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Climate Change and Ozone Loss

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Climate Change and Ozone Loss G. Tyler Miller s Living in the Environment 13th Edition Chapter 18 – PowerPoint PPT presentation

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Title: Climate Change and Ozone Loss


1
Climate Change and Ozone Loss
G. Tyler Millers Living in the Environment 13th
Edition Chapter 18
2
Past Global Temperatures
3
Recent Trends in Global Temperature
4
Recent Trends in Global Temperature
5
Climate Change
  • Past global temperatures
  • Recent trends in global temperatures

6
How do we know what past temperature changes were?
  • Radioisotopes in rocks and fossils
  • Plankton and radioisotopes in ocean sediments
  • Pollen from lake bottoms
  • Ice cores from ancient glaciers
  • Tree rings
  • Radioisotopes in corals
  • Historical records
  • Temperature measurements

7
The Natural Greenhouse Effect (tropospheric
heating effect)
8
Greenhouse Gases in the Largest Concentration
  • Water Vapor
  • Carbon Dioxide

9
Hydrologic (Water) Cycle
?
10
The Carbon Cycle (Terrestrial)
11
The Carbon Cycle (Aquatic)
12
Climate Change and Human Activities
  • Increased use of fossil fuels (CO2 , CH4)
  • Deforestation (CO2 , N2O)
  • Cultivation of Rice Patties (N2O)
  • Global warming Enhanced greenhouse effect
  • Melting icecaps and glaciers
  • Coral reef bleaching
  • Other

13
Factors Affecting Changes in Earths Average
Temperature
  • Changes in solar output
  • Changes in Earths albedo
  • Moderating effect of oceans
  • Clouds and water vapor
  • Air pollution

14
Six Degrees Could Change the World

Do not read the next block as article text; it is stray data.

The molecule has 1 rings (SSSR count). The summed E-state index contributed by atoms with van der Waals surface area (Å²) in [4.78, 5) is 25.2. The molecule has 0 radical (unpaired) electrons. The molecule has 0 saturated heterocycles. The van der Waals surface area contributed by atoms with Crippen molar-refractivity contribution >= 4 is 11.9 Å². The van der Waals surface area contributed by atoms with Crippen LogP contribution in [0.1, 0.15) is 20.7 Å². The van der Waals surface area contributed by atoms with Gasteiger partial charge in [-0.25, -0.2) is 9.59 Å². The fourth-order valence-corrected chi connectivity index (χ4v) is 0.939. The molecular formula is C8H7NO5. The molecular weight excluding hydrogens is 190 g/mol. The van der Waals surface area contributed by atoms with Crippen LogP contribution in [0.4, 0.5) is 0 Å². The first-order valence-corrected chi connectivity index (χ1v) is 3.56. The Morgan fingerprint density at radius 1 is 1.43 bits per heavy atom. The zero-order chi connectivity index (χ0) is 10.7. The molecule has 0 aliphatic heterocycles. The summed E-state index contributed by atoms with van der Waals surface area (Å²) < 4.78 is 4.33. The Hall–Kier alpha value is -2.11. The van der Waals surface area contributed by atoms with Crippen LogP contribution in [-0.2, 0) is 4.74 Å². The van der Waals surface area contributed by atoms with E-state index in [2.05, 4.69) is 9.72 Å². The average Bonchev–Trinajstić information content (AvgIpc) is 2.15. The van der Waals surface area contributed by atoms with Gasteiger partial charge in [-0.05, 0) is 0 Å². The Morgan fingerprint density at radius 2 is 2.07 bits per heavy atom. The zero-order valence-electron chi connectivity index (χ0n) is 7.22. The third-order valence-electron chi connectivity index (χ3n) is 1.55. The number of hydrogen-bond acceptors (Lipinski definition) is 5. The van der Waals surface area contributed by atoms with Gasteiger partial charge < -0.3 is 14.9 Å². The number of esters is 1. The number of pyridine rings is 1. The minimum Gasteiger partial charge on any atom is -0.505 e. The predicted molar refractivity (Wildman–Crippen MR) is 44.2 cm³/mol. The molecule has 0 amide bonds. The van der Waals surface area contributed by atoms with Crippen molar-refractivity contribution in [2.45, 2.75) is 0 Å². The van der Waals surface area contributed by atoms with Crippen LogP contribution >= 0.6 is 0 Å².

15
Some Possible Effects of a Warmer World
  • Water Distribution
  • Plant and Animal Biodiversity Loss
  • Ocean Currents and Sea Levels
  • Extreme Weather
  • Human Population and Health
  • Agriculture and Forests

16
Some Possible Effects of a Warmer World
Fig. 18-16 p. 461
17
Removing CO2 From the Atmosphere
Tree plantation
Coal power plant
Tanker delivers CO2 from plant to rig
Oil rig
CO2 is pumped down from rig for Deep ocean
disposal
Abandoned oil field
CO2 is pumped down to reservoir through
abandoned oil field
Crop field
Switchgrass field
Spent oil reservoir is used for CO2 deposit
Fig. 18-21 p. 467
CO2 deposit CO2 pumping
18
Reducing Greenhouse Gas Emissions
  • Rio Earth Summit (1992)
  • 106 nations
  • Scientific uncertainty must not be used as
    justification to do nothing.
  • Industrialized nations must take lead in slowing
    down rate and degree of global warming.
  • Developed countries voluntarily committed to
    reducing CO2 to 1990 levels by the year 2000

19
Reducing Greenhouse Gas Emissions
  • Kyoto Treaty (1997)
  • 161 nations
  • Required 38 developed countries to cut greenhouse
    emissions 5.2 below 1990 levels by 2012..
  • Did not require developing countries to make
    cuts.
  • Allowed emission trading among participating
    countries.
  • Was not ratified until 2005
  • Approximately 180 participating countries.

20
United States did not ratify Kyoto Treaty -
  1. Treaty fails to require emission reductions from
    developing countries (81 of worlds population)
  2. Economists predicted it would have devastating
    impact on U.S. economy and workers

21
Some U.S. CO2 Reductions
  • Concern among leaders of some U.S. companies.